64 Parishes

Still Shouting “Stella!”

Celebrating A Streetcar Named Desire’s 75th anniversary

Published: February 28, 2022
Last Updated: May 31, 2022

Still Shouting “Stella!”

Tennessee Williams and New Orleans Literary Festival

In late March, an annual five-day affair for readers, writers, and theater lovers takes place in the lush Bohemia of the New Orleans French Quarter. The timing celebrates the March 26th birthday of the event’s patron saint, playwright Tennessee Williams. Featuring Pulitzer Prize winners alongside some of the most promising voices in contemporary literature, the Tennessee Williams and New Orleans Literary Festival hosts panel discussions, a writer’s craft series, literary walking tours, and a showcase of New Orleans culture with culinary, cocktail, and music events.

This year’s festival, to be held March 23–27, will celebrate Williams’s birthday, along with the 75th anniversary of his most recognized work, A Streetcar Named Desire. The play won the Pulitzer Prize for Drama and has continued to captivate audiences in subsequent productions, film adaptations, ballets, and operas, even making its way into an episode of The Simpsons.

Opening Night, a grand homecoming for patrons who reunite at the festival each spring, will draw from a wealth of New Orleans talent, including actors, singers, musicians, dancers, writers, marionettes, and drag queens. This celebration of Streetcar, filled with surprises, will be hosted by actor and playwright Michael Cerveris and singer-songwriter Arséne DeLay. The festival’s annual tribute reading will celebrate the play with Williams’s poetry, prose, and letters, plus some playful behind-the-scenes insights.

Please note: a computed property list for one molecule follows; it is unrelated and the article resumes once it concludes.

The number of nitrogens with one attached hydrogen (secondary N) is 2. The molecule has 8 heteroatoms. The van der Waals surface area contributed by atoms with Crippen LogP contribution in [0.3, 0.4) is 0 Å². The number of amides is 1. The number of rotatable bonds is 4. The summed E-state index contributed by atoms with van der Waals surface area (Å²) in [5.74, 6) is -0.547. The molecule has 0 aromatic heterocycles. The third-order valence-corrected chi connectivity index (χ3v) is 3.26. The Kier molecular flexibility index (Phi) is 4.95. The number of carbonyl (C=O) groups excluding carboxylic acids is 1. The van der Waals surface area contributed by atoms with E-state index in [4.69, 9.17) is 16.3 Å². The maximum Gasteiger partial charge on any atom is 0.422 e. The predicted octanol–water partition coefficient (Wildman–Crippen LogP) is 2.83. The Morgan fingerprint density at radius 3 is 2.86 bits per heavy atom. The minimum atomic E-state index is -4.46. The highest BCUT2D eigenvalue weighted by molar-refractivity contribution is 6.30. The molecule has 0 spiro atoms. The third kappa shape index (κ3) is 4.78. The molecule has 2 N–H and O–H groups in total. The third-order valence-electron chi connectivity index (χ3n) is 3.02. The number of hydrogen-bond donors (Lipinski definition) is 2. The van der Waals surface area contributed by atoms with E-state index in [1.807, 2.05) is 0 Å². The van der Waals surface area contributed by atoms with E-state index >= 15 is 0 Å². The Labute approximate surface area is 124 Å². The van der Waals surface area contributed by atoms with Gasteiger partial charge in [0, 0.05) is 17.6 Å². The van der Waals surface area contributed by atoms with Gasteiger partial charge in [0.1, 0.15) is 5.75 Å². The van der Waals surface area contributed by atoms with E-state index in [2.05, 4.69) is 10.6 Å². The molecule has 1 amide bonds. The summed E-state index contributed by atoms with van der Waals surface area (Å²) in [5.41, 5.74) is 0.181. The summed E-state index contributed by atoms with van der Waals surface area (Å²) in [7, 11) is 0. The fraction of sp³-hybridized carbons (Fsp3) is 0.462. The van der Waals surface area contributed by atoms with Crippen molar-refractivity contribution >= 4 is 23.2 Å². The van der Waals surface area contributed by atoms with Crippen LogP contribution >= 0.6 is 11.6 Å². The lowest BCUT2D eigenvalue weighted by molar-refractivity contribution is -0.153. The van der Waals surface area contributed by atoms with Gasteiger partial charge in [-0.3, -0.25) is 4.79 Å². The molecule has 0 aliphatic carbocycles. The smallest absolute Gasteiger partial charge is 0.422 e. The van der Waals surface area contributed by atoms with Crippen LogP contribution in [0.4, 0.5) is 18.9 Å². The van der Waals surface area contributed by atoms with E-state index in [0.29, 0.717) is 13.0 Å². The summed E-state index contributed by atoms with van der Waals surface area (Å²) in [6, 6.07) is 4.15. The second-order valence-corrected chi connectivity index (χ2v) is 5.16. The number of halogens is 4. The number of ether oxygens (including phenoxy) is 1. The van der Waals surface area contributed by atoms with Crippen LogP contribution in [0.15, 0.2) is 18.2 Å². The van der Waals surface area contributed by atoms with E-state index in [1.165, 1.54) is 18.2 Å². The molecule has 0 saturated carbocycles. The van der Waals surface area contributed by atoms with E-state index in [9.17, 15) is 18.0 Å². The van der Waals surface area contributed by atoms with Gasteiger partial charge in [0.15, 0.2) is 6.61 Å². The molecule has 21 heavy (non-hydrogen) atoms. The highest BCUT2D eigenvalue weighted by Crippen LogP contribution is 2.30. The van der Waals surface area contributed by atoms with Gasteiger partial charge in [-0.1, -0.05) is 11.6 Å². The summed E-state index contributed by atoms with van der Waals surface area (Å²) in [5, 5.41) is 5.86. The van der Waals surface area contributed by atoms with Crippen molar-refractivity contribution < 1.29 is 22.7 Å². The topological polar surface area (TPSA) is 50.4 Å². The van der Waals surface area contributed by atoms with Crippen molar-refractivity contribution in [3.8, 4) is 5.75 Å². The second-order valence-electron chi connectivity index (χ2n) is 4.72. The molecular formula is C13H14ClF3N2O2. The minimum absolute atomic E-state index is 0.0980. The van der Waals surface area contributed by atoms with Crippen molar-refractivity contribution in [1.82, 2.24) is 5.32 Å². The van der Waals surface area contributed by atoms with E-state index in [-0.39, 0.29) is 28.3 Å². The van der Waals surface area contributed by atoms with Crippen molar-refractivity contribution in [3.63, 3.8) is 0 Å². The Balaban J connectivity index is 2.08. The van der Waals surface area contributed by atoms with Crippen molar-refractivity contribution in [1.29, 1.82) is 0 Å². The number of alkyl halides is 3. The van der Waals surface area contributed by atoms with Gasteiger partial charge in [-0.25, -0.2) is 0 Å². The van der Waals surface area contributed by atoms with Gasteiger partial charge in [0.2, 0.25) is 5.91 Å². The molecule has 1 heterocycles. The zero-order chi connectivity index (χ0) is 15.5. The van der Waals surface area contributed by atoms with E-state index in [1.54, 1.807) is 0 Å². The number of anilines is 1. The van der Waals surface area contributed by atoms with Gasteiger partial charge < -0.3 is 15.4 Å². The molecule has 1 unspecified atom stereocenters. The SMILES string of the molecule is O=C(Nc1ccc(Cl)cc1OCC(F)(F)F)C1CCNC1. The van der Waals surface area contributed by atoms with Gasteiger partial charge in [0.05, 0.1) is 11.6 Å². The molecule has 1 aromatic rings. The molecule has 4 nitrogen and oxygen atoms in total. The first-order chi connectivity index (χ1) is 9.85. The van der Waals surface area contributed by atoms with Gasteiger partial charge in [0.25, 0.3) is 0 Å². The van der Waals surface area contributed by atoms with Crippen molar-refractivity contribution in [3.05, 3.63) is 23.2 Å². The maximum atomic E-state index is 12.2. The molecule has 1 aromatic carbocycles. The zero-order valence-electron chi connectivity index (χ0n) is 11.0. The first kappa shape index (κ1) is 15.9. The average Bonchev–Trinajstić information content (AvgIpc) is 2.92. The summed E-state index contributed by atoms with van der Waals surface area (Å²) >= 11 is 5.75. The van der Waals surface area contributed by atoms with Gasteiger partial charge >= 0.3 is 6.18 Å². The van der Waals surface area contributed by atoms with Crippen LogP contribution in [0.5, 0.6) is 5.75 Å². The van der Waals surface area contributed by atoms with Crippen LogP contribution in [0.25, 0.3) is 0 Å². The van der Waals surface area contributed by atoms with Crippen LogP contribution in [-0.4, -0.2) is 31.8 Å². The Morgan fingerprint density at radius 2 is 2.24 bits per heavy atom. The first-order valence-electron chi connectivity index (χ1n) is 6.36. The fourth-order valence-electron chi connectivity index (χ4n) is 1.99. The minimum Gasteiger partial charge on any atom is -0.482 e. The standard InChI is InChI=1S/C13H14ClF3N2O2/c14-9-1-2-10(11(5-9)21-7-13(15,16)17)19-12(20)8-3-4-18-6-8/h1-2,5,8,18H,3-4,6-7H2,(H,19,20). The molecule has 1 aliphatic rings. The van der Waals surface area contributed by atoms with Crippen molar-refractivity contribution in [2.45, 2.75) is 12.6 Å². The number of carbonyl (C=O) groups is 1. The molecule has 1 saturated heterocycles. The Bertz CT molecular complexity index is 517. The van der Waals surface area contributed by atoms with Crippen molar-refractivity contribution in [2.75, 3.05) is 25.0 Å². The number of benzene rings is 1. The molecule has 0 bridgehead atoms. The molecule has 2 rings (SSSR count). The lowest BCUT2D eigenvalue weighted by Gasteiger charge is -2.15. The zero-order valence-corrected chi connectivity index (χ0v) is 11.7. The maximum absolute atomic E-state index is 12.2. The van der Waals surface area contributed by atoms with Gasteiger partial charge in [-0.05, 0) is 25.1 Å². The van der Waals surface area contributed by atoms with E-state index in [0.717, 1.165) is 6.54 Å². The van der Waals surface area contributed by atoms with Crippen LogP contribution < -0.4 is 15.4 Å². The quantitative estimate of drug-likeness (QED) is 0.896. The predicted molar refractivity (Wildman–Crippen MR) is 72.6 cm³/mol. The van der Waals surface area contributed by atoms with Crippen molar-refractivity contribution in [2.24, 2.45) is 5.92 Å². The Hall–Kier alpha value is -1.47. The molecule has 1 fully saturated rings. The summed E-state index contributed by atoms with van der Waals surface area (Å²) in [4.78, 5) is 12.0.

The play is also the focus of the annual breakfast book club and appears in The NOLA Project’s popular “Tennessee X Three,” a trio of Williams’s one acts, which will include Interior: Panic, a precursor to Streetcar. An exciting companion to all this programming is The Historic New Orleans Collection’s planned exhibition, Backstage at A Streetcar Named Desire, to open in time for the festival.

Beyond this array of Streetcar events, the festival boasts an impressive roster of contemporary writers discussing their latest works in literary discussion panels and leading writer’s craft sessions. Plus, now in its 19th year, the Saints and Sinners LGBTQ Literary Festival will take place concurrently, with panels, readings, workshops, and special events for LGBTQ writers, readers, publishers, and literary professionals. For some levity, the Tennessee Williams Theatre Company of New Orleans will present For Whom the Southern Belle Tolls, a parody of The Glass Menagerie by Christopher Durang. TWFest patrons are longing for the 36th annual literary pilgrimage to the French Quarter, but organizers will also offer some virtual content for its newly-found online fans. Full details and tickets at tennesseewilliams.net and sasfest.org.